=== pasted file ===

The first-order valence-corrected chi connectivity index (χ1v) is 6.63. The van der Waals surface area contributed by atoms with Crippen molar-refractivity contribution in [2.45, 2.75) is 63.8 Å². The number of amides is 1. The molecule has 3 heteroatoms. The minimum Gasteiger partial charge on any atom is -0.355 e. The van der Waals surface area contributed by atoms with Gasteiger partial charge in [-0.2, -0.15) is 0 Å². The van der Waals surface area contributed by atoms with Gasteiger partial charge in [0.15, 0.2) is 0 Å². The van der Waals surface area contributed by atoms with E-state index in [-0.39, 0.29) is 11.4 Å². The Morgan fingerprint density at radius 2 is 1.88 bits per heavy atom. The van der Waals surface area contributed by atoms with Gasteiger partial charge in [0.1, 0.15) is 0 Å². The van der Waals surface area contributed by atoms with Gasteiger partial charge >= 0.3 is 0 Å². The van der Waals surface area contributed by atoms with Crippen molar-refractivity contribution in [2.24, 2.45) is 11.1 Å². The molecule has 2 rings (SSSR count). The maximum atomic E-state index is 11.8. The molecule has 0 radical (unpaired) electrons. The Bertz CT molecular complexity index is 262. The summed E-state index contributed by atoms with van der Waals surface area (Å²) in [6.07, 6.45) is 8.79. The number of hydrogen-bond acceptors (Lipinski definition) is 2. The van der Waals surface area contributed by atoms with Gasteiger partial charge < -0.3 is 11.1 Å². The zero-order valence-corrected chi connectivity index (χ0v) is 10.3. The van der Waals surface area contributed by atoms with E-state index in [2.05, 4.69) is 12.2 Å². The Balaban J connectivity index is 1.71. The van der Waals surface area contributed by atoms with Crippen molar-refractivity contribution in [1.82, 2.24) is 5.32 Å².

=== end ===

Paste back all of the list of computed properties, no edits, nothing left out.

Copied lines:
The first-order valence-corrected chi connectivity index (χ1v) is 6.63. The van der Waals surface area contributed by atoms with Crippen molar-refractivity contribution in [2.45, 2.75) is 63.8 Å². The number of amides is 1. The molecule has 3 heteroatoms. The minimum Gasteiger partial charge on any atom is -0.355 e. The van der Waals surface area contributed by atoms with Gasteiger partial charge in [-0.2, -0.15) is 0 Å². The van der Waals surface area contributed by atoms with Gasteiger partial charge in [0.15, 0.2) is 0 Å². The van der Waals surface area contributed by atoms with E-state index in [-0.39, 0.29) is 11.4 Å². The Morgan fingerprint density at radius 2 is 1.88 bits per heavy atom. The van der Waals surface area contributed by atoms with Gasteiger partial charge in [0.1, 0.15) is 0 Å². The van der Waals surface area contributed by atoms with Gasteiger partial charge >= 0.3 is 0 Å². The van der Waals surface area contributed by atoms with Crippen molar-refractivity contribution in [2.24, 2.45) is 11.1 Å². The molecule has 2 rings (SSSR count). The maximum atomic E-state index is 11.8. The molecule has 0 radical (unpaired) electrons. The Bertz CT molecular complexity index is 262. The summed E-state index contributed by atoms with van der Waals surface area (Å²) in [6.07, 6.45) is 8.79. The number of hydrogen-bond acceptors (Lipinski definition) is 2. The van der Waals surface area contributed by atoms with Gasteiger partial charge < -0.3 is 11.1 Å². The zero-order valence-corrected chi connectivity index (χ0v) is 10.3. The van der Waals surface area contributed by atoms with E-state index in [2.05, 4.69) is 12.2 Å². The Balaban J connectivity index is 1.71. The van der Waals surface area contributed by atoms with Crippen molar-refractivity contribution in [1.82, 2.24) is 5.32 Å².